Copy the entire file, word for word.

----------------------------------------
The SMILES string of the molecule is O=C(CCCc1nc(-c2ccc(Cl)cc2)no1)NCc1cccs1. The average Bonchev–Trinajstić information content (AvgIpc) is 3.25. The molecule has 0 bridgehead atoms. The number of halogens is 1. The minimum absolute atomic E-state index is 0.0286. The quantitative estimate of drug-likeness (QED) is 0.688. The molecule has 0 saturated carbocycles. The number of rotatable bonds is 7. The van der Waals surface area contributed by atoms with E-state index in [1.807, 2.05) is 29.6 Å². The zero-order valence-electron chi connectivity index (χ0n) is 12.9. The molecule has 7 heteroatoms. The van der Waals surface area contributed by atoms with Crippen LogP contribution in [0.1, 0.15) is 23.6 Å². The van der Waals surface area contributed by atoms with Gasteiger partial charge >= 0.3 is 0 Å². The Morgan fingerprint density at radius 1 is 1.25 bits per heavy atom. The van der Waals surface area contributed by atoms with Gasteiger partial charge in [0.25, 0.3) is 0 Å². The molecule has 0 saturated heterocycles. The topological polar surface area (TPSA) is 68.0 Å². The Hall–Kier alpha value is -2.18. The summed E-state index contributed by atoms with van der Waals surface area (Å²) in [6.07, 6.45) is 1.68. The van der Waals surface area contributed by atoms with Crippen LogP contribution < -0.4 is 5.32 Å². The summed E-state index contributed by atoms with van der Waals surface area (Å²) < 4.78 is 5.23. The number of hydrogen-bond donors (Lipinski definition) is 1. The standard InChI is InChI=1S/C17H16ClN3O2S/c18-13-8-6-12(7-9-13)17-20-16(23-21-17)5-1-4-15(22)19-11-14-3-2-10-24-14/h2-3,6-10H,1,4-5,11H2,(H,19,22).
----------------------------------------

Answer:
The SMILES string of the molecule is O=C(CCCc1nc(-c2ccc(Cl)cc2)no1)NCc1cccs1. The average Bonchev–Trinajstić information content (AvgIpc) is 3.25. The molecule has 0 bridgehead atoms. The number of halogens is 1. The minimum absolute atomic E-state index is 0.0286. The quantitative estimate of drug-likeness (QED) is 0.688. The molecule has 0 saturated carbocycles. The number of rotatable bonds is 7. The van der Waals surface area contributed by atoms with E-state index in [1.807, 2.05) is 29.6 Å². The zero-order valence-electron chi connectivity index (χ0n) is 12.9. The molecule has 7 heteroatoms. The van der Waals surface area contributed by atoms with Crippen LogP contribution in [0.1, 0.15) is 23.6 Å². The van der Waals surface area contributed by atoms with Gasteiger partial charge >= 0.3 is 0 Å². The Morgan fingerprint density at radius 1 is 1.25 bits per heavy atom. The van der Waals surface area contributed by atoms with Gasteiger partial charge in [0.25, 0.3) is 0 Å². The molecule has 0 saturated heterocycles. The topological polar surface area (TPSA) is 68.0 Å². The Hall–Kier alpha value is -2.18. The summed E-state index contributed by atoms with van der Waals surface area (Å²) in [6.07, 6.45) is 1.68. The van der Waals surface area contributed by atoms with Crippen LogP contribution < -0.4 is 5.32 Å². The summed E-state index contributed by atoms with van der Waals surface area (Å²) < 4.78 is 5.23. The number of hydrogen-bond donors (Lipinski definition) is 1. The standard InChI is InChI=1S/C17H16ClN3O2S/c18-13-8-6-12(7-9-13)17-20-16(23-21-17)5-1-4-15(22)19-11-14-3-2-10-24-14/h2-3,6-10H,1,4-5,11H2,(H,19,22).